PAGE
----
“To assist in leveraging funding opportunities for cleanup and redevelopment, the city acquired the target property in 2019. (Douglas paid Haworth $100,000, well below the site’s estimated value, but agreed to assume its cleanup responsibilities.)
“In 2015, Phase I and II Environmental Site Assessments were conducted to review previous assessments and investigate contamination from polychlorinated biphenyls (PCBs) and volatile organic compounds (VOCs) beneath the building, as well as evaluate pathways related to vapor intrusion.
“Sampling conducted in the former die cast pit area (eastern portion of the building) identified concentrations of PCBs above one part per million (ppm).
“Analytical data also suggests that the TCE contamination exceeding Michigan’s Residential and Nonresidential Drinking Water, Groundwater Surface Water Interface, and Groundwater Volatilization to Indoor Air cleanup criteria, has migrated approximately 1,600 feet north-northwest of the target property, offsite …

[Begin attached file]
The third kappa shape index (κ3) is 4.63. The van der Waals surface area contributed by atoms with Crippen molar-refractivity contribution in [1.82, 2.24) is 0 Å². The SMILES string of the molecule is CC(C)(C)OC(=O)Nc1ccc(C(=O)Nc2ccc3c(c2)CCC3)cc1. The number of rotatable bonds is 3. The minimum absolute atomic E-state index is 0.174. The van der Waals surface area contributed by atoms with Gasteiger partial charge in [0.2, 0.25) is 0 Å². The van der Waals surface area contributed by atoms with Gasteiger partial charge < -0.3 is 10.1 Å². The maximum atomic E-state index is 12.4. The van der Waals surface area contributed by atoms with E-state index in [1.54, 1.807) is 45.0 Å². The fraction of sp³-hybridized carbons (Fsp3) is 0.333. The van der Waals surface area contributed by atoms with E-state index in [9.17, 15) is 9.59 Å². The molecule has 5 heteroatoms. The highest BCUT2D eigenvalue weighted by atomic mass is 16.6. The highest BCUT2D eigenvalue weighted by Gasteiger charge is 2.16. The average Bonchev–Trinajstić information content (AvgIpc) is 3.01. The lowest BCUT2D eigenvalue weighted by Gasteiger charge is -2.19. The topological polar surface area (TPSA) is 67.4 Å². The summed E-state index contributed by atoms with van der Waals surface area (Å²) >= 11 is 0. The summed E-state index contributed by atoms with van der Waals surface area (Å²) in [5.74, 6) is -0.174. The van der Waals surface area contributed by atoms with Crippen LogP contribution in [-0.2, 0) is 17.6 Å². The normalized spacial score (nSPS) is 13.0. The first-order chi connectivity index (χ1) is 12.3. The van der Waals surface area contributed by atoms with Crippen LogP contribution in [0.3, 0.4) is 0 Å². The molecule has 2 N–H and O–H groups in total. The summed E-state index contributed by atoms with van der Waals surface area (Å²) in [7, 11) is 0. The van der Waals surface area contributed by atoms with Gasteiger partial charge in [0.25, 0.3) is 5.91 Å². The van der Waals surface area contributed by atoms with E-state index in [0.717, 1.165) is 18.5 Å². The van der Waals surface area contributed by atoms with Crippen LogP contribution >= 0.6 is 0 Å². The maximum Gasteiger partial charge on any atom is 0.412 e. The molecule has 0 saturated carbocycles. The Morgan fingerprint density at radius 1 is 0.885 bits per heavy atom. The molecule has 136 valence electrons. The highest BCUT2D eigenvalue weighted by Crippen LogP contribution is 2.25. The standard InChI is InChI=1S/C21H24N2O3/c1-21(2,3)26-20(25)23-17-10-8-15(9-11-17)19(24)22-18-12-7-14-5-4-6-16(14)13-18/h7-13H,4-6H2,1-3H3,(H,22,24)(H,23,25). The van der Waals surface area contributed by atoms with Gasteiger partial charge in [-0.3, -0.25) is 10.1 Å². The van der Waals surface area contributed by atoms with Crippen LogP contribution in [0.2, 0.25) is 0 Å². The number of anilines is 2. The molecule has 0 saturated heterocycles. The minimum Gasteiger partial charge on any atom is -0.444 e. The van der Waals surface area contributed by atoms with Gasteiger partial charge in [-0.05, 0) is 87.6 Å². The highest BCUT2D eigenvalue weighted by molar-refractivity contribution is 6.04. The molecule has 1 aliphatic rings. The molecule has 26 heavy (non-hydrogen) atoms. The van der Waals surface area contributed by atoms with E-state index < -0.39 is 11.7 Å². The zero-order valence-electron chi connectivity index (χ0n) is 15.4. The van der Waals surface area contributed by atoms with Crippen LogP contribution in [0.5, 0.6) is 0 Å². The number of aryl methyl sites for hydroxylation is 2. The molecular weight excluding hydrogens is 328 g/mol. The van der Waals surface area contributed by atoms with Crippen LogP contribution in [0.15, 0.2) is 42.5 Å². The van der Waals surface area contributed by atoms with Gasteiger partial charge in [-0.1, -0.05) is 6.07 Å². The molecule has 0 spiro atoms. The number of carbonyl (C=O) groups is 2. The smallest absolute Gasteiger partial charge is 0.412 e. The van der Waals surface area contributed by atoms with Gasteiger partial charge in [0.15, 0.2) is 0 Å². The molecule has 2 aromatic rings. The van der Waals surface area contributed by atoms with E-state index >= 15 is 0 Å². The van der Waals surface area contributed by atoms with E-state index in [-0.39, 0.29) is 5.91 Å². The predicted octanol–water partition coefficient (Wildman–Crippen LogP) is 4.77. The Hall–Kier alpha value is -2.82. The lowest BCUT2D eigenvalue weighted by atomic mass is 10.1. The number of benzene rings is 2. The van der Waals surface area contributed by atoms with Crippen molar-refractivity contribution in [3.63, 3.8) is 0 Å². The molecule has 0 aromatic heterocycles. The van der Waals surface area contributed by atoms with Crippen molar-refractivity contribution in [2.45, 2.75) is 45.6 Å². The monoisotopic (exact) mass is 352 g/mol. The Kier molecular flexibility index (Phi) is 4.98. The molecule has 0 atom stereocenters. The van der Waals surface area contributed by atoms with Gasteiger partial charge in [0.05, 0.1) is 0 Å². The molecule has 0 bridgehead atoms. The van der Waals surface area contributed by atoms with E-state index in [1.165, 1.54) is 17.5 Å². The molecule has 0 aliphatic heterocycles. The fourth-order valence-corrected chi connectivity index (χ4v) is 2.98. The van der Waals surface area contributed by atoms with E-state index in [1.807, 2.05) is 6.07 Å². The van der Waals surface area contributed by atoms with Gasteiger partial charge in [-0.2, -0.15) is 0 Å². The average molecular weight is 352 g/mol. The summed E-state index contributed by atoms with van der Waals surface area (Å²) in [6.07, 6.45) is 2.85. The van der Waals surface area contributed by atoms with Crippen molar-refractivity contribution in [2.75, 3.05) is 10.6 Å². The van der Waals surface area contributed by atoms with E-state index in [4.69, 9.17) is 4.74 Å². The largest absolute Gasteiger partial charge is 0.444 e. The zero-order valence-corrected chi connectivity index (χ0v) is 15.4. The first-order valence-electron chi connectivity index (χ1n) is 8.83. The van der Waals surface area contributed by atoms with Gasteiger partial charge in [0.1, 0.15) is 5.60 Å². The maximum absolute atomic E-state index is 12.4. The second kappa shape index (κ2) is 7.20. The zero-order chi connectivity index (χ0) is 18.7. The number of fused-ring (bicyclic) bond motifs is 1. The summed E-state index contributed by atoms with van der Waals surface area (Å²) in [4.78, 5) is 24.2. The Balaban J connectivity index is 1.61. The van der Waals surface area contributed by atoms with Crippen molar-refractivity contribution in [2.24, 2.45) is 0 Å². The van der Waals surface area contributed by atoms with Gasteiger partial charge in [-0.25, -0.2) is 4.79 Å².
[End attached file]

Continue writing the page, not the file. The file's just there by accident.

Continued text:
“A cleanup strategy was prepared that involves addressing the contamination from the source areas on the target property by first addressing the PCB contamination. This approach will assist in eliminating one of the concerns identified and as a result, in conjunction with other leveraged sources, to better position the property to be marketed for redevelopment.
“Before cleanup of the PCB cleanup activities takes place, it is necessary to demolish the building to access the PCB-contaminated areas and implement cleanup activities.”
This was achieved late last year with an added complication. Contractor Melching Demolition needed $39,200 more than its fall 2021 low $77,800 bid to raze the plant on finding added PCB concentrations in the plant’s north wall. Since-leveled concrete blocks there were sealed in plastic, studied further and now have been carted off.
It has been a complex, circuitous journey not yet over. But last week’s announcement was a major step on the way.
By Scott Sullivan